Similarly, the sentencing court did not err by failing to decrease appellant's offense level for minor participation sua sonte. Under U.S.S.G. § 3B1.2(b), the sentencing court "may grant a two-point reduction if the defendant proves by a preponderance of the evidence [he] acted as a minor participant in the offense." United States v. Chavez, 229 F.3d 946, 956 (10th Cir. 2000) (citing United States v. Lockhart, 37 F.3d 1451, 1455 (10th Cir. 1994)); see United States v. Santistevan, 39 F.3d 250, 254 (10th Cir. 1994) ("It is the defendant's burden to establish, by a preponderance of the evidence, his entitlement to an offense level reduction under § 3B1.2." (citations omitted)). It was appellant's, not the sentencing court's, burden to raise and prove that he was entitled to the decrease in offense level.(3)
Counsel's motion to withdraw is GRANTED. Appellant's motion to have counsel appointed is DENIED, and his sentence is AFFIRMED.
Entered for the Court
Carlos F. Lucero
*. The case is unanimously ordered submitted without oral argument pursuant to Fed. R. App. P. 34(a)(2); 10th Cir. R. 34.1(G). This order and judgment is not binding precedent, except under the doctrines of law of the case, res judicata, and collateral estoppel. The Court generally disfavors the citation of orders and judgments; nevertheless, an order and judgment may be cited under the terms and conditions of 10th Cir. R. 36.3.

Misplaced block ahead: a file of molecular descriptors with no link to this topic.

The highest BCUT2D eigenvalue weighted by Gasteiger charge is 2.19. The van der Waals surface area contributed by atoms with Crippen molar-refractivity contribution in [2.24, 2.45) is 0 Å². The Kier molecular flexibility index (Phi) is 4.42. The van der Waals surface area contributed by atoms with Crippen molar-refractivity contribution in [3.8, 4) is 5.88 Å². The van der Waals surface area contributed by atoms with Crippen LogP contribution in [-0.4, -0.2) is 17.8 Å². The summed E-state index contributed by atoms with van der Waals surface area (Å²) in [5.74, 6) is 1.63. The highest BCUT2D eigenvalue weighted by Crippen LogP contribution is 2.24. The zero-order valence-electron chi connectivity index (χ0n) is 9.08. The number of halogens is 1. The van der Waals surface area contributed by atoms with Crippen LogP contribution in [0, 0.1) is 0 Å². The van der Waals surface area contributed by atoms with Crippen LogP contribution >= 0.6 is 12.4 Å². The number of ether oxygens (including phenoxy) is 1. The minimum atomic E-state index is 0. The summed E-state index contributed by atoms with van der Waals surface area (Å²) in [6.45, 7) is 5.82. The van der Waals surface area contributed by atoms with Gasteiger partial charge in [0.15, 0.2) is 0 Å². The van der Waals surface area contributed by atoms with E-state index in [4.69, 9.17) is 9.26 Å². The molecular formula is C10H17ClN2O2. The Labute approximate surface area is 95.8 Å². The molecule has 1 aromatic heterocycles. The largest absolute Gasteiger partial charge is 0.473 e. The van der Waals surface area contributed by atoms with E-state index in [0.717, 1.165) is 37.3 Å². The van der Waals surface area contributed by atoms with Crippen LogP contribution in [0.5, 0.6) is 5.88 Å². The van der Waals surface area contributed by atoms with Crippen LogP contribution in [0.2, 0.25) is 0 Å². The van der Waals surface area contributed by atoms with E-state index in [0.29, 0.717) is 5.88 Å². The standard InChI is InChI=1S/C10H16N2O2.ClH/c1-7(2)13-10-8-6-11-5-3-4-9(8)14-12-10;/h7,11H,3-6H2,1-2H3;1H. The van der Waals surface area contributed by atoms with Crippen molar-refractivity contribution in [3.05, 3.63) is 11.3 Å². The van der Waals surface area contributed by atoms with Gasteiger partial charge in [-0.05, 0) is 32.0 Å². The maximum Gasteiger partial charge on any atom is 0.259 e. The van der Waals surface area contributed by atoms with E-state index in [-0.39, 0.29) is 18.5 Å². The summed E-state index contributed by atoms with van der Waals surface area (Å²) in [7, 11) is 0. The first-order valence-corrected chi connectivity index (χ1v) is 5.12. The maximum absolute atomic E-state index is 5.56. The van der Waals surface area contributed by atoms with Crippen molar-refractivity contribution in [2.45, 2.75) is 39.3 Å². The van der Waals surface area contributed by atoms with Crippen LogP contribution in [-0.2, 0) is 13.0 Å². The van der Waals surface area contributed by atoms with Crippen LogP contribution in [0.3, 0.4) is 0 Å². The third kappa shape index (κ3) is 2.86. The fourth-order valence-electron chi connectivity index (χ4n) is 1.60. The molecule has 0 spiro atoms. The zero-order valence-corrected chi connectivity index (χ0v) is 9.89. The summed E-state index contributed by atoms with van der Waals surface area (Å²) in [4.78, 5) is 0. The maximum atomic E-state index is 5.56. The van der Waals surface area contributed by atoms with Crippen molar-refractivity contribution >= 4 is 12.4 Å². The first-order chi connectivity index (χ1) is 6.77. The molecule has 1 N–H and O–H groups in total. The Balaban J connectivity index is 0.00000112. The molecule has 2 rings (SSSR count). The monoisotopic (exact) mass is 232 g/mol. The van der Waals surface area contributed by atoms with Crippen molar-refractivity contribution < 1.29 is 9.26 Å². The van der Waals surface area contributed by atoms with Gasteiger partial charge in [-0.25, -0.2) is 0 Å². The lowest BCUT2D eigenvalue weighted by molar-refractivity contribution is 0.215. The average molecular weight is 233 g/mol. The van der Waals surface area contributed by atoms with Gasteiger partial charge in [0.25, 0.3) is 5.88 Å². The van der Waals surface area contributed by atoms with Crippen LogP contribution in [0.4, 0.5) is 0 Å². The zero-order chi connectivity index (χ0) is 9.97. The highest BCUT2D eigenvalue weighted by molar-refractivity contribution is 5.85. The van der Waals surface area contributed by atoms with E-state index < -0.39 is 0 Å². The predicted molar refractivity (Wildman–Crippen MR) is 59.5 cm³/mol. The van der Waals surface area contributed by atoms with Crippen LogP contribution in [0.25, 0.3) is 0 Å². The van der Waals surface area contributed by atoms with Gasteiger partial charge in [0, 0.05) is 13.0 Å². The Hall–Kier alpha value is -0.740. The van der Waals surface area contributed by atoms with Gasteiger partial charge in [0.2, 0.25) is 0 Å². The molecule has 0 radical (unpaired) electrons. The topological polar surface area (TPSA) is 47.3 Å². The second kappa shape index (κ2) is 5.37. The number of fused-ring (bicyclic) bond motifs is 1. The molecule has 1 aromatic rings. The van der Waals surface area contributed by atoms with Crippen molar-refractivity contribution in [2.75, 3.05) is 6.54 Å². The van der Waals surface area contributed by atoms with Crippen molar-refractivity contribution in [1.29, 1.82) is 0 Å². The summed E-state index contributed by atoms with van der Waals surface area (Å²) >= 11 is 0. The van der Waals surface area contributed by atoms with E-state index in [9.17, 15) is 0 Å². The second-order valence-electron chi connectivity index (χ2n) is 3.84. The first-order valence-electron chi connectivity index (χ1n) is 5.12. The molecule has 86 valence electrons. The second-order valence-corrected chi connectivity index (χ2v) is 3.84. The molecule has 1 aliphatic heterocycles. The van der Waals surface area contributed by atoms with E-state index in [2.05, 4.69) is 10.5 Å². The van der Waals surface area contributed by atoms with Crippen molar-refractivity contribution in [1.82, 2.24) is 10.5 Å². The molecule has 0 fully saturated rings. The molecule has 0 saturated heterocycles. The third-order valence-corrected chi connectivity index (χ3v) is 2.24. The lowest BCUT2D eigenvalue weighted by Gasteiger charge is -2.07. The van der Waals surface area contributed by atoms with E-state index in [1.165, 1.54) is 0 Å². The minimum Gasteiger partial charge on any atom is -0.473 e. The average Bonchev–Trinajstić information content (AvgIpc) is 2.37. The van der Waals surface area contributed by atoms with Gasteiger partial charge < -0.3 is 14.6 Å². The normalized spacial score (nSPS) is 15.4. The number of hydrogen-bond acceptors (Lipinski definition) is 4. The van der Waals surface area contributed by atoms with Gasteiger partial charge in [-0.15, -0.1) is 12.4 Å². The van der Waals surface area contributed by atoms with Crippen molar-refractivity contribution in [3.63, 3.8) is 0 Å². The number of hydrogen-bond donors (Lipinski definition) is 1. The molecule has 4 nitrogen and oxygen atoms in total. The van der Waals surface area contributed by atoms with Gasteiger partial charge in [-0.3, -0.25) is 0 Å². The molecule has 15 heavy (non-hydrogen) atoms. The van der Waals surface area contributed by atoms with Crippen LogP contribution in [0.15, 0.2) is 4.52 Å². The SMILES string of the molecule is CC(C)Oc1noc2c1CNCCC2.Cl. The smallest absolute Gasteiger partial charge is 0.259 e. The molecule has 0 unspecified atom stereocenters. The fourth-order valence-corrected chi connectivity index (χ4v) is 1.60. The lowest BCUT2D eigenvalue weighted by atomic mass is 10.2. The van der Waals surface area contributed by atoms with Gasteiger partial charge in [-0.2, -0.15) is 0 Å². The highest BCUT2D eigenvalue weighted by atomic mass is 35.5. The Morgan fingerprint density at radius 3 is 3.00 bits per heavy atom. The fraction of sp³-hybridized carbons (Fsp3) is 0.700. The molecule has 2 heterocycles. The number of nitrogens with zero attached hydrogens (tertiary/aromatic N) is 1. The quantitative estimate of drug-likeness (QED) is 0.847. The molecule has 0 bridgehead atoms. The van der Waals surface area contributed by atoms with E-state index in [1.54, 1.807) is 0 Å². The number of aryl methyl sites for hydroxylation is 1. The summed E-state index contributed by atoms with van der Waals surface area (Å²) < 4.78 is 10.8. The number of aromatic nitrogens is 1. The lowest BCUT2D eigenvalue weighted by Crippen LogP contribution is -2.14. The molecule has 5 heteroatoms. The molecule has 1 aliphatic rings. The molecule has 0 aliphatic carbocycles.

1. Appellant's appointed counsel filed an Anders brief characterizing this appeal as frivolous. See Anders v. California, 386 U.S. 738, 744 (1967) (permitting counsel who considers an appeal to be wholly frivolous to advise the court of that fact, request permission to withdraw from the case, and submit a brief referring to portions of the record that arguably support the appeal). He filed a motion asking for permission to withdraw and appointment of new counsel for the appeal.
In return, appellant filed a response suggesting that he has received ineffective assistance of counsel. (Appellant's Resp. at 1 ("My attorney has failed from the beginning of my sentencing.").) For reasons stated in United States v. Galloway, 56 F.3d 1239, 1240 (10th Cir. 1995), the Court will not pass on the ineffective assistance of counsel issue at this time: